The arctic ice cap is getting smaller all the time, but humans may not be the only reason that it is shrinking. On Monday a group of US scientists announced research that suggests that a natural melt cycle could be responsible for as much as half of the ice-melt that we are observing.
The study asserts that there may be a natural freeze-thaw cycle that plays out over decades, with a reach as far as the pacific ocean. While this is good news, lead author Qinghua Ding sounded a cautious tone.
“If this natural mode would stop or reverse in the near future, we would see a slow-down of the recent fast melting trend, or even a recovery of sea ice,” He commented via email to Reuters.
In the long term, the situation isn’t as hopeful. Because the carbon emissions are steadily growing, any increase of sea ice is likely to be short-lived. Nonetheless, this is positive news.
As it stands today the north pole has little ice from a historical perspective, and there isn’t much we can do in the short term.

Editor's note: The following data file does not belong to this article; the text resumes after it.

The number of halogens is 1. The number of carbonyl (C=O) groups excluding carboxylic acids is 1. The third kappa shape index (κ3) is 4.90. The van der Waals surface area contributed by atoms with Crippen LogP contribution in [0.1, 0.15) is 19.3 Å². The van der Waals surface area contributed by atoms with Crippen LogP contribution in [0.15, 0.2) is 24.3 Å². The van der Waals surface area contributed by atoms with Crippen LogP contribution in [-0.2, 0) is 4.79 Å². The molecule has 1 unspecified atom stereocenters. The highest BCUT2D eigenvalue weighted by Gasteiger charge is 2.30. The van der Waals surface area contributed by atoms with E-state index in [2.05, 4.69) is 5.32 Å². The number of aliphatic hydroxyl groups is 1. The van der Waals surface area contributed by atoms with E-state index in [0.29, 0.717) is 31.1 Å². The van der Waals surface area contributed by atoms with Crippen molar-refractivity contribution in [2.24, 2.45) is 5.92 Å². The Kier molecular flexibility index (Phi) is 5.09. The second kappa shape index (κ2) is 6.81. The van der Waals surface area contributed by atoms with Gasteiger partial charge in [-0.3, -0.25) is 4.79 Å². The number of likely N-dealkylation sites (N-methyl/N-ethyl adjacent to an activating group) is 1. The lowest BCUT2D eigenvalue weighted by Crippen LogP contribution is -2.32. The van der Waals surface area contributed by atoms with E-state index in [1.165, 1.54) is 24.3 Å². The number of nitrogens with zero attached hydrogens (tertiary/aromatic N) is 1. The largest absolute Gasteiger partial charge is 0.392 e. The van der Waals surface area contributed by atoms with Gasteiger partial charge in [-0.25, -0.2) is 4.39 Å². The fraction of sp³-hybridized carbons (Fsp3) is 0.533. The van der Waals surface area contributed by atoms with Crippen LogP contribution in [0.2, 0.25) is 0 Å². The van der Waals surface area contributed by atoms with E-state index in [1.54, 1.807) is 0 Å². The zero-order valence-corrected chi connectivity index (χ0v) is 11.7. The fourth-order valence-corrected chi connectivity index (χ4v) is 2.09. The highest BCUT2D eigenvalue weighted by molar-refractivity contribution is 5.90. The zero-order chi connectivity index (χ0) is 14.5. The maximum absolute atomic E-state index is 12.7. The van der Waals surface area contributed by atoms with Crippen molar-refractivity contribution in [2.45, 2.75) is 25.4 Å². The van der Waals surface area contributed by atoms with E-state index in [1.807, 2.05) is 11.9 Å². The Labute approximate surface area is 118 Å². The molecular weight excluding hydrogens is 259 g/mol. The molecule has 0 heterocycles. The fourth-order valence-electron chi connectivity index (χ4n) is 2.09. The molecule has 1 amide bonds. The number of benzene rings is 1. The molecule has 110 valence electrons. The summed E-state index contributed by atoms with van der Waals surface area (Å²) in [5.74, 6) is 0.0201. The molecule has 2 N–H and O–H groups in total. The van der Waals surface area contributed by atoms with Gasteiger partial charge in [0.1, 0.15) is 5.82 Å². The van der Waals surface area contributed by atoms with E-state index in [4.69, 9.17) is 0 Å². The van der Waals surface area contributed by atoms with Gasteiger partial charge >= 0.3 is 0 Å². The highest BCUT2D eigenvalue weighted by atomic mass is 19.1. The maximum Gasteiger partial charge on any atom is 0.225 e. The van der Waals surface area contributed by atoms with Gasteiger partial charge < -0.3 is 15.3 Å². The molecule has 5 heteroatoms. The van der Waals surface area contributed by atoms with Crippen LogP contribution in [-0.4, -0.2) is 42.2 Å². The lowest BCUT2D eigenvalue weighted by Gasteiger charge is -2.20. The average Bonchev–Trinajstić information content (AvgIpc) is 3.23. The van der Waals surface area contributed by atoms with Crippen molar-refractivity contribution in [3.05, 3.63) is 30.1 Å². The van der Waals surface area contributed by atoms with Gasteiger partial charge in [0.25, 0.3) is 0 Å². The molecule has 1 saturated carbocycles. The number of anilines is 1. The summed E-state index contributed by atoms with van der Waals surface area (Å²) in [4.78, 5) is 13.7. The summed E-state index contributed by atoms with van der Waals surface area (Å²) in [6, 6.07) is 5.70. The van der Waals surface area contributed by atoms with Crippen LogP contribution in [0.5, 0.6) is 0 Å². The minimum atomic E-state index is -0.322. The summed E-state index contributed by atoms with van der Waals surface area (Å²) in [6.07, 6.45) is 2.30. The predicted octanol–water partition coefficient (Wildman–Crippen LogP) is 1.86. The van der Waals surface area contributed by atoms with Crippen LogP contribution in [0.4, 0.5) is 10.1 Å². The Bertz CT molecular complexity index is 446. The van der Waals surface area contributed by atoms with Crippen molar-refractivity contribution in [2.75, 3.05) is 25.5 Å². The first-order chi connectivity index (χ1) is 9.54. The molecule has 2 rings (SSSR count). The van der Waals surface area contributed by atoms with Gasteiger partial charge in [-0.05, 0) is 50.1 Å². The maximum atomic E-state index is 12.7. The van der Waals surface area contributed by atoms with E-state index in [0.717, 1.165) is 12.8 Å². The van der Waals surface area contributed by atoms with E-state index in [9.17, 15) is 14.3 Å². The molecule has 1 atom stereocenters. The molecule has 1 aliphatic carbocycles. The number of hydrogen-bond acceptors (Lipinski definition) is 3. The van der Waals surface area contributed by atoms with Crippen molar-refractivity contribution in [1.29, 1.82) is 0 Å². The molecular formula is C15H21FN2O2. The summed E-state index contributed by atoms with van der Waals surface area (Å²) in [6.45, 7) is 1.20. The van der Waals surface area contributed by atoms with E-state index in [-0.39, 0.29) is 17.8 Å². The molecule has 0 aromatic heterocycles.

Ed Hawkins from the University of Reading is convinced that that we will see a day without ice at the north pole, “Looking ahead, it is still a matter of when, rather than if, the Arctic will become ice-free in summer,”
So if mother nature decides to shut off the heat, it may buy us a little bit more time. Regardless of the contribution that this cycle adds to arctic ice melt, this study suggests that humans are responsible for between 50-70% of the missing ice.
Carbon emissions are thought to be the lead cause of lost sea ice, so it would behoove us change the way we create energy. Sooner or later we have to transcend our largely outdated infrastructure, and there is no time like the present.